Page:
What happens when USC students — some studying art and design, others stem cell biology — examine zebrafish skulls under a microscope? It depends on who’s looking.
During the spring semester, scientists at the Eli and Edythe Broad Center for Regenerative Medicine and Stem Cell Research at USC invited students from the USC Roski School of Art and Design to find artistic inspiration under microscopes, in petri dishes and in test tubes. The collaboration was part of USC Stem Cell, a university-wide, multidisciplinary initiative working to translate the potential of stem cell research to the clinical imperative of regenerative medicine.
Students hailed from four courses: “Advanced Drawing,” “Advanced Ceramics,” “Special Project and Design” and “Art and Technology.” The results ranged from Kristen Chen’s striking watercolor rendition of zebrafish skulls to an outsized environmental design project that would enliven USC’s stem cell building.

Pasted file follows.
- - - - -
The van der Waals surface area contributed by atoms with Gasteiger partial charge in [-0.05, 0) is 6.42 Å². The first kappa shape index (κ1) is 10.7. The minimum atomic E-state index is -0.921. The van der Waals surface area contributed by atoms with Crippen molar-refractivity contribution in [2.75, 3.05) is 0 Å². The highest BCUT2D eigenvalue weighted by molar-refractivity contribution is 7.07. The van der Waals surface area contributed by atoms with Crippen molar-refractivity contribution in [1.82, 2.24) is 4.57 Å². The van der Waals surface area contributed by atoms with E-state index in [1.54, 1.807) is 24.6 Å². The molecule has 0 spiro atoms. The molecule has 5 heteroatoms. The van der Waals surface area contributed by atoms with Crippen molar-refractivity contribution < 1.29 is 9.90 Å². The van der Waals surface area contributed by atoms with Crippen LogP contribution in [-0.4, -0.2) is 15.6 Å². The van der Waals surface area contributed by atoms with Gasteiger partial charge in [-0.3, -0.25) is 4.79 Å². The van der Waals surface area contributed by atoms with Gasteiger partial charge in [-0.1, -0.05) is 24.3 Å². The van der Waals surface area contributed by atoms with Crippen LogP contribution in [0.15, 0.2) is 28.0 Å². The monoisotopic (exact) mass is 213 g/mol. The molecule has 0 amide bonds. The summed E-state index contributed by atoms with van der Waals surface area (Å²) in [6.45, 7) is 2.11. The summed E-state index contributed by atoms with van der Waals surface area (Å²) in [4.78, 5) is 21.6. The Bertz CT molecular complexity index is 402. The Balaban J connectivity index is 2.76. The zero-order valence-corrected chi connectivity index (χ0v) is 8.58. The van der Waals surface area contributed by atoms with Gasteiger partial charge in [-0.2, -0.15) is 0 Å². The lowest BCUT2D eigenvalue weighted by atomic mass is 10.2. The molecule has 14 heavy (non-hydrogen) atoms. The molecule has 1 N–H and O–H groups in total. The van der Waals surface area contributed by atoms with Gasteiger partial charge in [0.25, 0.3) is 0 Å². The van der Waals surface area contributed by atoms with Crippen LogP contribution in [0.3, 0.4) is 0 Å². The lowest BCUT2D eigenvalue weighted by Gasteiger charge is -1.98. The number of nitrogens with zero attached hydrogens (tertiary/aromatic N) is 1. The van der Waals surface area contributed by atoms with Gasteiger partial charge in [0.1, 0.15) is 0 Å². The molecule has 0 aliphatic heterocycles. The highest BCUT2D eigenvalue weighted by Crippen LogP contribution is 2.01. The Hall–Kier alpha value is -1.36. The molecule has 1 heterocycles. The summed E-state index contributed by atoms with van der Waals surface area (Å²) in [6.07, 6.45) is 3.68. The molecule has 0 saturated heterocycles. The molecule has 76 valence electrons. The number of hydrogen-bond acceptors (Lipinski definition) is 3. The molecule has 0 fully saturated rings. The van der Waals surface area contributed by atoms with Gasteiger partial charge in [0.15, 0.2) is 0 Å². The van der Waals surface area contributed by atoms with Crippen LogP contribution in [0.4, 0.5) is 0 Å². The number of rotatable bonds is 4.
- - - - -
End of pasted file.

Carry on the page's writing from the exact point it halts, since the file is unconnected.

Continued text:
“This project demonstrates only one of the many possible forms that collaboration might take between the arts and pioneering scientific research, and the importance of such collaborations,” said USC Roski Dean Erica Muhl. “This is challenging our students to translate work from a very specific research medium into a universal visual language. Our students are certainly learning from the process, and it is our hope that the artistic translations may in turn instigate avenues of research not yet envisioned.”
Andrew McMahon, head of USC Stem Cell, added: “Beyond the works of art that have been forged through this collaboration, scientists have improved their ability to communicate with nonscientists, and art students have learned the beauty of science through firsthand lab experience. This has expanded our perspectives and our worlds.”